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Date published: 9/8/2012
AP Economics Writer
WASHINGTON--U.S. employers added 96,000 jobs last month, a weak figure that could slow the momentum President Barack Obama hoped to gain from his speech Thursday night to the Democratic National Convention.
The unemployment rate fell to 8.1 percent from 8.3 percent in July. But that was only because more people gave up looking for jobs. People who are out of work are counted as unemployed only if they're looking for a job.
The government also said Friday that 41,000 fewer jobs were created in July and June than first estimated. The economy has added just 139,000 jobs a month since the start of the year, below 2011's average of 153,000.
Cash-short governments were a key reason the job market was weaker in June and July than first estimated. Federal, state and local governments cut 39,000 jobs in those months--above the earlier estimate of 18,000. In previous recoveries, governments have typically added jobs, not shed them.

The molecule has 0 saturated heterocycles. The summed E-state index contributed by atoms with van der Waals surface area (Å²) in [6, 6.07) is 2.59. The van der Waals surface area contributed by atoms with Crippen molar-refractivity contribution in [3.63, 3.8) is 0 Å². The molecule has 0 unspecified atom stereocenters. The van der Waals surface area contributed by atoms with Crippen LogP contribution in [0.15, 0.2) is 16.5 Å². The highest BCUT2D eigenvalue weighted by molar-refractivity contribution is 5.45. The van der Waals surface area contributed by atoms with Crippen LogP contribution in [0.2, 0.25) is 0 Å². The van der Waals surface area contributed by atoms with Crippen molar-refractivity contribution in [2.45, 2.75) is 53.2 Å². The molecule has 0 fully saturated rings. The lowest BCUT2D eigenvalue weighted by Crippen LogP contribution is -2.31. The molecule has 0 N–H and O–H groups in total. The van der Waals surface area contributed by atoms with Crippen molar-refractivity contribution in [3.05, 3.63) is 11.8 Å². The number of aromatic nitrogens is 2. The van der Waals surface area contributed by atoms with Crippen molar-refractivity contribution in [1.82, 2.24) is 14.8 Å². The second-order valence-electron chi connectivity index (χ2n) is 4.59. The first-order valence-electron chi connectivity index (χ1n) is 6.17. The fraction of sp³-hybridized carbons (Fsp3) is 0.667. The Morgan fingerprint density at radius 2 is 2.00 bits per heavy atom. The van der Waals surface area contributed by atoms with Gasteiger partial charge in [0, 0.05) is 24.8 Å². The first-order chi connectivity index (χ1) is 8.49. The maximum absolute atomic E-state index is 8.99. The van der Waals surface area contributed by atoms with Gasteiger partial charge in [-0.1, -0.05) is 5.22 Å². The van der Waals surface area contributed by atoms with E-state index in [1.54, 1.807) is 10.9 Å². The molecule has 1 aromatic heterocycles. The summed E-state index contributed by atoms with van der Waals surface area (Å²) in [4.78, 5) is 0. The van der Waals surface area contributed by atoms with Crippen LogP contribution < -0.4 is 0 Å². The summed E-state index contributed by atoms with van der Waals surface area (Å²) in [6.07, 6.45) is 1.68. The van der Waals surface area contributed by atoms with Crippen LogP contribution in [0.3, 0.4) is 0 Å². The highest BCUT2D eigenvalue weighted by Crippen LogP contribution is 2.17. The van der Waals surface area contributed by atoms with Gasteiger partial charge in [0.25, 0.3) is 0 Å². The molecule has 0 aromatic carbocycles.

Friday's report was discouraging throughout. Hourly pay fell, manufacturers cut the most jobs in two years and the number of people in the workforce dropped to its lowest level in 31 years.
Stocks showed small gains despite the discouraging news. The Dow Jones industrial average rose 14.64 points to close at 13,306.64. The Standard & Poor's 500 was up 5.80 points to 1,437.92. The Nasdaq composite barely moved, up 0.61 points at 3,136.42.
The report provided fodder for both presidential candidates. Soon after the report was issued, Republican nominee Mitt Romney pointed to 43 straight months in which unemployment has now exceeded 8 percent.
At the same time, August marked the 30th straight month of private-sector job gains. Alan Krueger, the White House's top economist, noted that 4.6 million private sector jobs have been created in that time.